Afternoon.  Another long march just finished.  Am in a most comfortable wooden hut.  A cannon has just gone off, shook the place my word!  the loudest I’ve heard.  With the old QMS boys again.

Tell Mr Venables* Arthur B. looks very wellWe’ve all got parcels.  I’ve had to carry Sid’s parcel again, this time I tied it on my pack.

I wish you and Mother & all at home, as well as Harold & Miss Bore, a very pleasant Easter, hoping you will spend it all together round the tea table & remember Sid and me at Church

The weather is simply lovely and bright;  rather warm on the march.  We had had very cold weather & I have had chapped hands early part of the week.  Basil would like to be with us, but there are more than myself who think it best & fortunate that he is under age & not with us.  I still think of his exam and hope it will come off lucky.

I wrote a letter to Miss Foster before this, & just after the post came I got parcel of Cadbury Chocolate for Sid and me.  Sid is still away. After opening the parcel I put the handkerchief back again & paper on top & wrapped it up again.  I think I shall open it now for I don’t know what we shall do next.  Oh how nice it would have been to have had Sid with me & to spread the lovely napkin & divide the luxuries for tea.

I have carried V. Evans’ parcel & Sanger’s.  Vernon is with Sid & Corp. Sanger*.  I shall have to close now with the very best of wishes & happiness.  I am keeping jolly well.  There goes another Jack Robinson –  I don’t think!  (4)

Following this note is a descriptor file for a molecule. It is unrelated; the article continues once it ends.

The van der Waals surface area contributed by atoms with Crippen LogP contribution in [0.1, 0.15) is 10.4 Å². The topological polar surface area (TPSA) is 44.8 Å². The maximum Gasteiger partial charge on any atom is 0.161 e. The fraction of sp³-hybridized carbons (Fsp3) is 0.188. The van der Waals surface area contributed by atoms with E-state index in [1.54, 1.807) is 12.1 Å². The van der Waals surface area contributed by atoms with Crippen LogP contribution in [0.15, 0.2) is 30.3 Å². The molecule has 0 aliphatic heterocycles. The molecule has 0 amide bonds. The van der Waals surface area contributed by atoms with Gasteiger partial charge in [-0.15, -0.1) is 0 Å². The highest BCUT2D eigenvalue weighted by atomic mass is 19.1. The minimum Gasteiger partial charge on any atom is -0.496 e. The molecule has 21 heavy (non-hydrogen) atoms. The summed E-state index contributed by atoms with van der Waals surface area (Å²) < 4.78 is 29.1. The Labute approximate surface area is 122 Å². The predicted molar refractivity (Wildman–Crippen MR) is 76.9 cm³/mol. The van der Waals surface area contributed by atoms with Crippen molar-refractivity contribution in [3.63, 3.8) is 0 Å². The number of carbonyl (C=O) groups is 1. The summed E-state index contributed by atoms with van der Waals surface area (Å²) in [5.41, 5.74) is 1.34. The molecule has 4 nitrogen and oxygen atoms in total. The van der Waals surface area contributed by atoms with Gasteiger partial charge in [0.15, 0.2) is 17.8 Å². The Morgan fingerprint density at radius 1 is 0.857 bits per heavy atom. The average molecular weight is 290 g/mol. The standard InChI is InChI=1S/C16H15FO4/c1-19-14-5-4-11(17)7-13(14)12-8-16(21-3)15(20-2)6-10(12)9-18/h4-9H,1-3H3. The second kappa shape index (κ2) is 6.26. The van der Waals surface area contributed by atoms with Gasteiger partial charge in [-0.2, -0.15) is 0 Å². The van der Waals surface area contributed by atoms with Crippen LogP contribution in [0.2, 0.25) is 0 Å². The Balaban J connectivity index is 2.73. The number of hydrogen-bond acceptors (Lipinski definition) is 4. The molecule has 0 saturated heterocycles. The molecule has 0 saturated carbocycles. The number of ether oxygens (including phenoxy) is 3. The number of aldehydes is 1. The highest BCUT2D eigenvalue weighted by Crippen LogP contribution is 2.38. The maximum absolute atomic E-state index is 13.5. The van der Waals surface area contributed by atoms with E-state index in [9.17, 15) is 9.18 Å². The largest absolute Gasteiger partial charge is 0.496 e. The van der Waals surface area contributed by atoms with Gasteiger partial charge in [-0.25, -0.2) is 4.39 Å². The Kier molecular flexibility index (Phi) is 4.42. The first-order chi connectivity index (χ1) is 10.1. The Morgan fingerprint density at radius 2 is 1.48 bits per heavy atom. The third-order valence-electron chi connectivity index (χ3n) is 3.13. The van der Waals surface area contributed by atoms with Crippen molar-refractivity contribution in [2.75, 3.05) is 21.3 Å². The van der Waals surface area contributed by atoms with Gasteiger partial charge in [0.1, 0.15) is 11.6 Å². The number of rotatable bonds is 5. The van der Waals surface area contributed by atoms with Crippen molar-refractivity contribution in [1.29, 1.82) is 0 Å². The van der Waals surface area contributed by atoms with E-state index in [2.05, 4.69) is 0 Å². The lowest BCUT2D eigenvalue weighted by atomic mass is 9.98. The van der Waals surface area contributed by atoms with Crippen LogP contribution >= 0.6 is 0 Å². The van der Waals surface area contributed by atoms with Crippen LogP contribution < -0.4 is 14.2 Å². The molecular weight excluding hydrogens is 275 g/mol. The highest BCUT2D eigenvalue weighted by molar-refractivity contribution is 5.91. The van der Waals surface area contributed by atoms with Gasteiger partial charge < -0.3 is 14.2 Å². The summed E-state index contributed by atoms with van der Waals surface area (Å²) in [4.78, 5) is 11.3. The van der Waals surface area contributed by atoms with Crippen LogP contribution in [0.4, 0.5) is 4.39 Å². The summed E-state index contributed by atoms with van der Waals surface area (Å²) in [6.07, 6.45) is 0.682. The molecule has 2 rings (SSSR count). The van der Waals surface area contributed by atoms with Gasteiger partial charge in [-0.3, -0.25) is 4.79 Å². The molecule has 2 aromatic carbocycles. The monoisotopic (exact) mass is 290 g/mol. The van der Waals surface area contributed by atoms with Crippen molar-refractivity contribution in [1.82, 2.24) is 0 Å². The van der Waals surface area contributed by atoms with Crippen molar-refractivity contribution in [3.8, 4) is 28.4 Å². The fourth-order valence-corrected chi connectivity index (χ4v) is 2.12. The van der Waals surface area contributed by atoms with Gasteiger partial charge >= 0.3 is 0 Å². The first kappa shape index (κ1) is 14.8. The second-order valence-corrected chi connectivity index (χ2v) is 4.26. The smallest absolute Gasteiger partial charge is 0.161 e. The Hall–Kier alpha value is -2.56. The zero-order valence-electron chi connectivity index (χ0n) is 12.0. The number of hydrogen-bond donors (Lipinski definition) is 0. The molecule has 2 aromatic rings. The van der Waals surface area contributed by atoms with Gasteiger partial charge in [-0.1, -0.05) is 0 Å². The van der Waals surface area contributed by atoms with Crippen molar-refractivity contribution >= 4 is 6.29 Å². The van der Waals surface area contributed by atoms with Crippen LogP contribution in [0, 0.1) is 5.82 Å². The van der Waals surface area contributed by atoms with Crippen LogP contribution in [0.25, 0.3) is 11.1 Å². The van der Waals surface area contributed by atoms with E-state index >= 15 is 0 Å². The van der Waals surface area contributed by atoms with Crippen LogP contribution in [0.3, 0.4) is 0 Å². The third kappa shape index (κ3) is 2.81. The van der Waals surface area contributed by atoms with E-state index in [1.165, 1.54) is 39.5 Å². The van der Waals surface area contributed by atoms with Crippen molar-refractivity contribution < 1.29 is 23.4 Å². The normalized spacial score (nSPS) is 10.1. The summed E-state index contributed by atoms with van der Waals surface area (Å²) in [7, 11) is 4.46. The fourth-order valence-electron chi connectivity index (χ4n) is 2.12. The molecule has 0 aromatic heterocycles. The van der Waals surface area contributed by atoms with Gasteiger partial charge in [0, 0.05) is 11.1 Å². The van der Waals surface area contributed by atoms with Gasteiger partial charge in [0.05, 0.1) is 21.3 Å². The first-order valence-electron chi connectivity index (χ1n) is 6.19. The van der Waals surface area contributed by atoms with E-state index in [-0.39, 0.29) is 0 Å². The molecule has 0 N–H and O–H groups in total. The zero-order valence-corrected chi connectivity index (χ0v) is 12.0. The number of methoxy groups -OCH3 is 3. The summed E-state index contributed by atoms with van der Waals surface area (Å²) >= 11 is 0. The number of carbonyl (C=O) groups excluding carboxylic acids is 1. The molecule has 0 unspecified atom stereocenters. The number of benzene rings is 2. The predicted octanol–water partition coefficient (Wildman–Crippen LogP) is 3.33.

PS Have written to Miss Foster & will write to Mother later.



(1) Neuve Eglise Fr. /Nieuwkerke Flemish. (2Sydney Hibbett (with Vernon Evans & Sanger) was no doubt involved in preparations for move to Bulford Camp, & Wulverghem Trenches, opposite Messines.

(3Bertie was trying to carry a parcel about 8 miles to Bailleul on top of his full pack. By the time he finished this letter he had carried it another 9 miles to Bulford Camp. (4) A ‘Jack Robinson’: 1st WW  nickname for a shell or bomb . (Identity 18th C. real person lost: term assoc. with immediate/ sudden change ‘as quick as you can say Jack Robinson’).

NEXT POST:  2nd APRIL, 1915. Also Update of Welcome Page.

8th Dec. 1914: Bishops Stortford Corn Exchange, Army Orders & Underwear.

Bertie in UniformPte BERTIE HIBBETT  to Mrs Marie N. Hibbett at 95, Foden Road, Walsall.

Corn Exchange (1),                                                            Bishops Stortford.                                                                                Tuesday night. Dec. 8 / 14



My Dear Mother,

We are moving tomorrow to Saffron Walden, a provincial town about 12 miles north.  I daresay Syd has told you.  We had orders to pack ready and leave nothing behind, else we shall not see them again, for arrangements will be entirely different from what they have been with regards to communication from here to Luton.